Title: The Mystery of the Kidnapped WhaleThe Three Investigators #35 - The Mystery of the Kidnapped Whale1
Author: Marc Brandel
Pages: 163
Recommended Ages: 8-12
Star Rating: ★★★★

Introducing the Three Investigators on The Blithering Bookster!

The Story.

Jupiter Jones, Bob Andrews, and Pete Crenshaw are just like other young boys – except they happen to have become involved in a variety of adventures that have earned them the collective title ‘The Three Investigators’.  Which suits them just fine.

One day, while watching migrating whales make their way up the Pacific coast, the Investigators spot a young whale that is helplessly beached! They devise a plan to help it temporarily, but when they return with the intention of rolling it back into the ocean, the whale has disappeared! Did it escape by itself? Or did someone steal it for some nefarious purpose?


I purchased six books from the Three Investigators series two weeks ago, and after reading this, my first book in the series, I’m already rip-roaring to light into the next! But I have this rule, see – it’s called, you-can’t-read-another-book-in-the-series-until-you’ve-reviewed-the-last-one-you-read. So, basically, as soon as I finish this review, I get to go start my next book. #yay

Jupiter, Bob, and Pete are a fun set of boys. Jupiter is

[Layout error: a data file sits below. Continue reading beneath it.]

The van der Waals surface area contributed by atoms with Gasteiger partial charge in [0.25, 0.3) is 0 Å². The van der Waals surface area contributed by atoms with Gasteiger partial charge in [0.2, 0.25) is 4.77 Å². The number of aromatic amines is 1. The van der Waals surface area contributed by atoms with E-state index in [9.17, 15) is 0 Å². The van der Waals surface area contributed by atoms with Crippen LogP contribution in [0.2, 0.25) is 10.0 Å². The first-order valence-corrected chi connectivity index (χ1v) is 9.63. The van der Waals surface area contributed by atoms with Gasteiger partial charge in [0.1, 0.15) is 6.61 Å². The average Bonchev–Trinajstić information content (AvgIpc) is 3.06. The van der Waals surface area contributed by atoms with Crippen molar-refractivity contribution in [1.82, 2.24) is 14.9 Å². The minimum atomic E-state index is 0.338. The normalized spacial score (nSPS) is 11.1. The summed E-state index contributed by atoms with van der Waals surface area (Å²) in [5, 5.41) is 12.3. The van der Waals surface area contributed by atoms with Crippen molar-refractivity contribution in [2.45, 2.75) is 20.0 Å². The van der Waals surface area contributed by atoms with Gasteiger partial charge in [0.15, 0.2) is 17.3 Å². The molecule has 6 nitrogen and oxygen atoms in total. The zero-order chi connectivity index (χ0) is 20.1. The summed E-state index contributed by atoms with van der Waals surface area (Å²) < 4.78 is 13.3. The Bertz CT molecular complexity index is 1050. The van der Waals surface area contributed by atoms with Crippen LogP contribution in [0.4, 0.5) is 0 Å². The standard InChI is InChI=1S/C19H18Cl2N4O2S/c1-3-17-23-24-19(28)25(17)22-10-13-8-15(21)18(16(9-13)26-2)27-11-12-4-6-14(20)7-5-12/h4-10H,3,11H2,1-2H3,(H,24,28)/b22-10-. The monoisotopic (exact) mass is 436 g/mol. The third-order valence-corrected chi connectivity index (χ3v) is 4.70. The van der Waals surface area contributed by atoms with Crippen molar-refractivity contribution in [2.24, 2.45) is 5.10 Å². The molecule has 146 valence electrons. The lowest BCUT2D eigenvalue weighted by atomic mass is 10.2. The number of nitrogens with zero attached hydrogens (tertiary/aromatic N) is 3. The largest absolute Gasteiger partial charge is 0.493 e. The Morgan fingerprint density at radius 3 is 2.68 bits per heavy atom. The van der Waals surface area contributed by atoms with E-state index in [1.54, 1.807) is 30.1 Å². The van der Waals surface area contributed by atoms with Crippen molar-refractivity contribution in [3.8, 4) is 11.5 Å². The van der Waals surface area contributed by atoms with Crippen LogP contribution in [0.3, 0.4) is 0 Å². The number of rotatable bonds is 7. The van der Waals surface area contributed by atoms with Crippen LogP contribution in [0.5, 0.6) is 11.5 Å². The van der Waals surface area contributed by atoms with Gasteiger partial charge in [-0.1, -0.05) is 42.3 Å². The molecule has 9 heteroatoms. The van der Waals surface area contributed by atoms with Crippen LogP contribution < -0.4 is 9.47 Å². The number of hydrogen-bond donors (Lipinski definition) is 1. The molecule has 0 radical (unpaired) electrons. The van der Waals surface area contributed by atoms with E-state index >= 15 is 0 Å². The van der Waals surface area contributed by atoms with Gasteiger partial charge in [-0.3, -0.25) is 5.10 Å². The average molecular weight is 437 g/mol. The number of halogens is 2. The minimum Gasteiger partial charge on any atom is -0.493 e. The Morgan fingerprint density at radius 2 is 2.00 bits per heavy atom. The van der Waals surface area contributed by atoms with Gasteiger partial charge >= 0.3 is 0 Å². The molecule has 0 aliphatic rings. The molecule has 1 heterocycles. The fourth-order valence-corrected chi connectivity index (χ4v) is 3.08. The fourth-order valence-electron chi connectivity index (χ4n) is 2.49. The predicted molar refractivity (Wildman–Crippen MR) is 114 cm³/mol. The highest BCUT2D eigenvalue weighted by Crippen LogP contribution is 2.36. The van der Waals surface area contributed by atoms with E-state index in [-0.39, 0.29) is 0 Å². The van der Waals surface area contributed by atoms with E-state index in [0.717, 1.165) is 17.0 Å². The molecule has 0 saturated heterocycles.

“the leader of the group. He is short and he probably thinks of himself as stocky. If you wanted to be unkind, you could say he was stout. You could even say he was fat.”

But none of his friends do say he is fat, and instead they rely upon him for his quick-witted deductions.

Pete is the most athletic of the three boys, and he comes in handy whenever a physically taxing activity is required by the case.

While Jupiter is the critical thinker and Pete the physically asserter, Bob is the organizer. He researches their cases and takes notes of each case as they go along.

The three work very well together as a team and aren’t given to undue squabbling or contention. Jupiter often figures out the mystery far in advance of Pete and Bob, but all are necessary to brining about the dénouement. I loved this quote from page 38, as Jupiter tries to navigate his way around a seeming dead-end to their case.

It was Jupe, as usual, who opened the discussion.

“When you’re trying to solve a problem and your mind comes up against a blank wall,” he said in what Bob recognized as his special thinking-aloud voice, “you are faced with two possible alternatives. You can either bang your head against the wall. Or you can take a detour and try to find your way around it.”

“Meaning what?” Pete asked. “I mean, meaning what in English?”


A mystery movie is briefly mentioned in which a woman is strangled with a clothes hanger. [pg. 81] It isn’t discussed.

Conclusion. A fun installment in a classic series. I’ll be reviewing more of these books soon!

Review © 2014 Laura Verret

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